mouse climbing on bowl in maryland kitchen

What are Mice?

Mice are a small species of rodent. There are hundreds of species of mice found living all across North America, but one of the most common and easily recognized species is the house mouse. The house mouse, like all rodents, have sharp, continuously growing front incisors; mice constantly need to chew on hard objects in order to prevent their teeth from overgrowing. The house mouse grows to between 5 ½ and 7 inches in length including the length of their tail. Their large, rounded ears and scaly tail are both covered in a thin layer of velvet-like fur. House mice have a pointed nose and their fur ranges in color from grayish-brown to almost black; they have a lighter colored belly that is usually tan or off-white.

Why do I have them?

Mice are attracted to properties that offer them easy access to food, water, and shelter. Bird feeders, unsecured garbage cans, woodpiles, gardens, and compost piles can all attract mice to your property. While mice can enter homes, garages, sheds, and other buildings any time of the year, they are especially problematic in the late fall when they are trying to secure a place to overwinter. Mice can enter buildings by squeezing their bodies through very small spaces; once inside, they are typically found hiding in places that are close to food sources including behind walls, in crawl spaces, behind large appliances, in attics, and in the back corners of cabinets.

Are they dangerous?

Mice are considered to be dangerous to both people and property. Mice can cause a lot of damage to the structure of a home and to personal belongings because of their constant need to chew. They can spread many serious diseases including lymphocytic choriomeningitis (LCM), salmonellosis, dysentery, and leptospirosis; and they can introduce parasites like fleas, mites, and ticks into your home. Also, while foraging for food and water sources in your home, they will cause food in kitchen and pantry areas and food prep areas to become contaminated with their urine, feces, and saliva.

How do I get rid of mice?

Eliminating mice from a property can be very difficult because mice are nocturnal, shy, and elusive creatures. Completely eliminating mice from your property requires the knowledge and experience of a trained professional. The highly trained exterminators at American Pest understand the habits and habitats of mice, and after a thorough inspection, we will provide a tailored rodent control solution that will meet the needs of your specific property.

Can I do it myself?

There are many DIY products on the market to “eliminate mice”, but the truth of the matter is that these products are mostly ineffective because they are often not used correctly and do nothing to solve the root of the mouse infestation. By not solving the why of a mouse infestation, a re-infestation is very likely to occur. Also, many of the products found at big box stores can be very harmful to both people and pets if not used or mixed correctly. The best solution to a mouse infestation is to contact the rodent control experts at American Pest; our professionals can eliminate any sized mouse infestation from Washington, D.C. area properties and keep them from returning.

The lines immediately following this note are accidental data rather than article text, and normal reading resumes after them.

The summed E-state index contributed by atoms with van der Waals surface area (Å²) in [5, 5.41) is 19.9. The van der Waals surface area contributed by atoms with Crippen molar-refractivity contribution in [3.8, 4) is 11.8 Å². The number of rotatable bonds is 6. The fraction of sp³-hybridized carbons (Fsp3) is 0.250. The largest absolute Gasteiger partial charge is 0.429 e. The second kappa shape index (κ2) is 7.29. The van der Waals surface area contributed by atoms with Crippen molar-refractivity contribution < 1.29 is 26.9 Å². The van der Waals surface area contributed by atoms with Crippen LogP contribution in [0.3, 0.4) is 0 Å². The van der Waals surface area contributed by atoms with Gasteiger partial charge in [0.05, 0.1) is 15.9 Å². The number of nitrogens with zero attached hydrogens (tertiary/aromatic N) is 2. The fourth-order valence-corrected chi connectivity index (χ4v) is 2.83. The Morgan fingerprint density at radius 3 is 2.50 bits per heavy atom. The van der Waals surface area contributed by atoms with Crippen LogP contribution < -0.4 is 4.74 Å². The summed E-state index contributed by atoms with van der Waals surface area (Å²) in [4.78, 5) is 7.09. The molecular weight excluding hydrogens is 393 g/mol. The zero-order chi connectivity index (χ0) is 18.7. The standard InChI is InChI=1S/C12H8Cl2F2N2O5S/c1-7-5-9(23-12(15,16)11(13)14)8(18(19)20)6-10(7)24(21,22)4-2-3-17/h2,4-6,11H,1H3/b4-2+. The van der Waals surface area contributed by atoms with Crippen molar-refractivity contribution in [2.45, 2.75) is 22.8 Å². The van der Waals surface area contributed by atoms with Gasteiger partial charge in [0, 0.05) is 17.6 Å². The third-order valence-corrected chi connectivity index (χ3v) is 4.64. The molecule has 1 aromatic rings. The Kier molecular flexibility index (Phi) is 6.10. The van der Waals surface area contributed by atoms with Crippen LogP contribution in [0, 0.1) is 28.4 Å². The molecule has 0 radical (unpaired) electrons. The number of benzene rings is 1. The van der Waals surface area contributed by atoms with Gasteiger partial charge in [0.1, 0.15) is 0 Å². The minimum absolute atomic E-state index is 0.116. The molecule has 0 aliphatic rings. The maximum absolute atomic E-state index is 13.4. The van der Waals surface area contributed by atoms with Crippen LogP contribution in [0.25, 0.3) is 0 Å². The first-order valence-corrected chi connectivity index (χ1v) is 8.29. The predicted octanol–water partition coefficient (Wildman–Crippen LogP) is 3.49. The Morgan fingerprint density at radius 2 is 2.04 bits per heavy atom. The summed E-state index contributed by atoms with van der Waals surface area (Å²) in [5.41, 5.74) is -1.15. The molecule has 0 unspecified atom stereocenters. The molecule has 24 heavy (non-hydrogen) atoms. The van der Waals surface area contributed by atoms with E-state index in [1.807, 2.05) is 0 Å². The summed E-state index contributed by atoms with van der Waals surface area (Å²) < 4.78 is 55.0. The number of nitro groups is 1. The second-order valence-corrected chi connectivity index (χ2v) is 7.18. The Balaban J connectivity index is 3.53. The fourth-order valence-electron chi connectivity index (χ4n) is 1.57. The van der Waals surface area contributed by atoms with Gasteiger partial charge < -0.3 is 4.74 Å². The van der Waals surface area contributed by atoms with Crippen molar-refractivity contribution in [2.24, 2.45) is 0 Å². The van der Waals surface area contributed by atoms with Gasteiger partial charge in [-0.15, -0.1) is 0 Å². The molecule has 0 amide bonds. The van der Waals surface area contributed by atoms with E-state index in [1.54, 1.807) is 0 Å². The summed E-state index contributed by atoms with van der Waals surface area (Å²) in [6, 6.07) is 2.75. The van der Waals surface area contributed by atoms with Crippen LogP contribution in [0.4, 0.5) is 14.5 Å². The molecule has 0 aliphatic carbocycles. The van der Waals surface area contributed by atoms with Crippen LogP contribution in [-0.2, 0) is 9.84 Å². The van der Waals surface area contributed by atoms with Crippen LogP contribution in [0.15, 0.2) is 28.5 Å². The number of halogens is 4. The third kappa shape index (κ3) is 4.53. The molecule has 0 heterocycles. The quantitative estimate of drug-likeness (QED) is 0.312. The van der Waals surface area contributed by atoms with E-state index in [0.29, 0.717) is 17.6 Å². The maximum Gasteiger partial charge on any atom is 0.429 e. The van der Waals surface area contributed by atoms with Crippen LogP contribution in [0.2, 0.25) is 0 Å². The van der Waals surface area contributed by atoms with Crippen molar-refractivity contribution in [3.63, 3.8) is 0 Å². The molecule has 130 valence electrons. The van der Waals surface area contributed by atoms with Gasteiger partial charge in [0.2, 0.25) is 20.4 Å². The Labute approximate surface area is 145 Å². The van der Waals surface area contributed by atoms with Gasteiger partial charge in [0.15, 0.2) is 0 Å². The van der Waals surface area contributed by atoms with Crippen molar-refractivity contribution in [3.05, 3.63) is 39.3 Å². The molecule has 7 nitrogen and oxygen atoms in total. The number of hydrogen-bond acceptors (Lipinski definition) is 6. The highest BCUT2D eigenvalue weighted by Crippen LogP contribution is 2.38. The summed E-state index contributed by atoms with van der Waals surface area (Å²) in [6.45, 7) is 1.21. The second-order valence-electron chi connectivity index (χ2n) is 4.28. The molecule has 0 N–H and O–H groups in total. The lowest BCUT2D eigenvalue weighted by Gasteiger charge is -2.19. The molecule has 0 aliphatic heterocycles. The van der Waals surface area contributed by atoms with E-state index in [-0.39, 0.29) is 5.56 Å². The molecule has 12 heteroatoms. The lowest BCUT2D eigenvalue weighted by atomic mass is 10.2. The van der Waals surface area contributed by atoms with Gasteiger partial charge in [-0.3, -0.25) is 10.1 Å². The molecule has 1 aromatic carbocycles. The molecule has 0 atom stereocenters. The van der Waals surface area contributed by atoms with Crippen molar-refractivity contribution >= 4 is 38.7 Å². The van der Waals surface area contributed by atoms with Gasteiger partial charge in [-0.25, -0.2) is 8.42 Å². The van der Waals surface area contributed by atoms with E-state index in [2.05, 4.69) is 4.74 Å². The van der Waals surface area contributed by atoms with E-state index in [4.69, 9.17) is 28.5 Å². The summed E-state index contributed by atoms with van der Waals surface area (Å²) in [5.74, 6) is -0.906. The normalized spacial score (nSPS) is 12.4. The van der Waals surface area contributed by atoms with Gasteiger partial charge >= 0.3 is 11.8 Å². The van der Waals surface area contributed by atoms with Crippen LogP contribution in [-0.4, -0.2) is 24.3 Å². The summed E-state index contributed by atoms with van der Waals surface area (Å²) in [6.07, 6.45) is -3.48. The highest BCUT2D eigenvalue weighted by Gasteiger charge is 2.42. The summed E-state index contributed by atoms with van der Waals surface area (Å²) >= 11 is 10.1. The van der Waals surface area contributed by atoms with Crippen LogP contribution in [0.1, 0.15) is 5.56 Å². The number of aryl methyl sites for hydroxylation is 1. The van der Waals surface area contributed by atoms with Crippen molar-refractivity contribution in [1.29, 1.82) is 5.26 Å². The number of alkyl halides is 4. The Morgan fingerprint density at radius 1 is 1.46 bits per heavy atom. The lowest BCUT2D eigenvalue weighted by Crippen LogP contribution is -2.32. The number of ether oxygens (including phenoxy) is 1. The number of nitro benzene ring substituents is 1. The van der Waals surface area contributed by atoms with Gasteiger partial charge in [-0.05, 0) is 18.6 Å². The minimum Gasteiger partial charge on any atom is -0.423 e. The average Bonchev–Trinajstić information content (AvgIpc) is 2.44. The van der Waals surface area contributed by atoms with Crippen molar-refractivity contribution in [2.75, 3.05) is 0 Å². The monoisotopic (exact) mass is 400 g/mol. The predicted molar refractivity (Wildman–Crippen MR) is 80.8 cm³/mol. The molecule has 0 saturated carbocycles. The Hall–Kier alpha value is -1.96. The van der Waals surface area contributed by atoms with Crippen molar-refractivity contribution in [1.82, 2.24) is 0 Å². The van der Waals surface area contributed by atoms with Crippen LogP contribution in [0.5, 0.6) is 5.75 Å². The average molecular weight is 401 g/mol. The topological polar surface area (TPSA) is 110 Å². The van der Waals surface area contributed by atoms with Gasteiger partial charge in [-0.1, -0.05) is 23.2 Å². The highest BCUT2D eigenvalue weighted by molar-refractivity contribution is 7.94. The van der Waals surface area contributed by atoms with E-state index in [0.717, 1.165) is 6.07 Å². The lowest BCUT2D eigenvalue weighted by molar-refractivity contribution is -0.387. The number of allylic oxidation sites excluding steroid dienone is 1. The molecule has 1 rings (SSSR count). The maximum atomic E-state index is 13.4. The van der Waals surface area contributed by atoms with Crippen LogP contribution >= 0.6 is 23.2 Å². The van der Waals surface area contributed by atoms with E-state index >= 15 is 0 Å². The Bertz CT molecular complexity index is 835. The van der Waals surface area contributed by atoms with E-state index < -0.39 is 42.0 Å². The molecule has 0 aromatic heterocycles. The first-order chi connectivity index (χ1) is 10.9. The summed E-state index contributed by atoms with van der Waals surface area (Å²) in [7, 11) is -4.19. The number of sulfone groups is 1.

How soon can you get here?

We pride ourselves on our speed and on our level of service. For that reason, we make every effort to make sure we can be with you the same or the very next day.

Is the treatment safe?

Every product used by American Pest has first been extensively tested by the EPA and registered for pest control use. Only then do we use it; and we apply it following a strict set of guidelines for use near humans and pets.

How can I prevent this in the future?

Mice are very difficult pests to prevent. They can enter inside through very small spaces that you may not know even exist. There are some steps that you can take to help deter mice from utilizing your property and prevent an infestation.

  • Thoroughly inspect the exterior walls and foundation of your home sealing or repairing any cracks, crevices, or spaces.
  • Caulk gaps around windows and doors and install door sweeps on exterior doors.
  • Place tight fitting caps on your chimneys, make sure vent covers are secure, and seal spaces around utility lines and pipes that enter your home.
  • Place woodpiles, compost piles, and garbage cans a good distance away from the outside of your home. Make sure that garbage cans have tight fitting or locking lids on them.
  • Trim back trees and shrubs from the exterior of your home.
  • Remove bird feeders from your property.
  • Make sure that food in your kitchen is stored in air-tight containers, quickly clean up spills and crumbs in kitchen and pantry areas, and keep clutter to a minimum in storage areas like attics, basements, and closets.
 
 

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